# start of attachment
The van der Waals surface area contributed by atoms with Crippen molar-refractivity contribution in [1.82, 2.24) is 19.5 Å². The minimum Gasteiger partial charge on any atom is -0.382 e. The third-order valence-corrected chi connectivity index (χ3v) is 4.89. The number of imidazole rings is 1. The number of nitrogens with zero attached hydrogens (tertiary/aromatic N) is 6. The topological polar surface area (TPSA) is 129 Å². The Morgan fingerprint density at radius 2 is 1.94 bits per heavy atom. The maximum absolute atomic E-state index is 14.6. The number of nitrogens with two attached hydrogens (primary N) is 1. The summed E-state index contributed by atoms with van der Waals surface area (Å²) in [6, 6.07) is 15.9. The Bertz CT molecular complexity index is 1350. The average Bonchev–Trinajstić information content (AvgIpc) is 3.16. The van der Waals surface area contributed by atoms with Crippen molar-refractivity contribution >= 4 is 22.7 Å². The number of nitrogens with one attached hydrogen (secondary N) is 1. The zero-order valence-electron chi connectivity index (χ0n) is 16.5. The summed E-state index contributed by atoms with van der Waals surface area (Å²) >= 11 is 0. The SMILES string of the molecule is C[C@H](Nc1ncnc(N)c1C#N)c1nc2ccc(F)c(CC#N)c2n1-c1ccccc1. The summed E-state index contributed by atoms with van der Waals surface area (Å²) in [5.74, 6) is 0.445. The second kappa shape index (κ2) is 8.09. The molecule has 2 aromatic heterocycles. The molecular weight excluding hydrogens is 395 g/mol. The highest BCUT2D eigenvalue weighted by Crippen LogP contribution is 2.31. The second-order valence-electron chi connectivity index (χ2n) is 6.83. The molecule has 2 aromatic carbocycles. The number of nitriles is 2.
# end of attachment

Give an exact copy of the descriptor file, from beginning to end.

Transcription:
The van der Waals surface area contributed by atoms with Crippen molar-refractivity contribution in [1.82, 2.24) is 19.5 Å². The minimum Gasteiger partial charge on any atom is -0.382 e. The third-order valence-corrected chi connectivity index (χ3v) is 4.89. The number of imidazole rings is 1. The number of nitrogens with zero attached hydrogens (tertiary/aromatic N) is 6. The topological polar surface area (TPSA) is 129 Å². The Morgan fingerprint density at radius 2 is 1.94 bits per heavy atom. The maximum absolute atomic E-state index is 14.6. The number of nitrogens with two attached hydrogens (primary N) is 1. The summed E-state index contributed by atoms with van der Waals surface area (Å²) in [6, 6.07) is 15.9. The Bertz CT molecular complexity index is 1350. The average Bonchev–Trinajstić information content (AvgIpc) is 3.16. The van der Waals surface area contributed by atoms with Crippen molar-refractivity contribution >= 4 is 22.7 Å². The number of nitrogens with one attached hydrogen (secondary N) is 1. The zero-order valence-electron chi connectivity index (χ0n) is 16.5. The summed E-state index contributed by atoms with van der Waals surface area (Å²) >= 11 is 0. The SMILES string of the molecule is C[C@H](Nc1ncnc(N)c1C#N)c1nc2ccc(F)c(CC#N)c2n1-c1ccccc1. The summed E-state index contributed by atoms with van der Waals surface area (Å²) in [5.74, 6) is 0.445. The second kappa shape index (κ2) is 8.09. The molecule has 2 aromatic heterocycles. The molecular weight excluding hydrogens is 395 g/mol. The highest BCUT2D eigenvalue weighted by Crippen LogP contribution is 2.31. The second-order valence-electron chi connectivity index (χ2n) is 6.83. The molecule has 2 aromatic carbocycles. The number of nitriles is 2.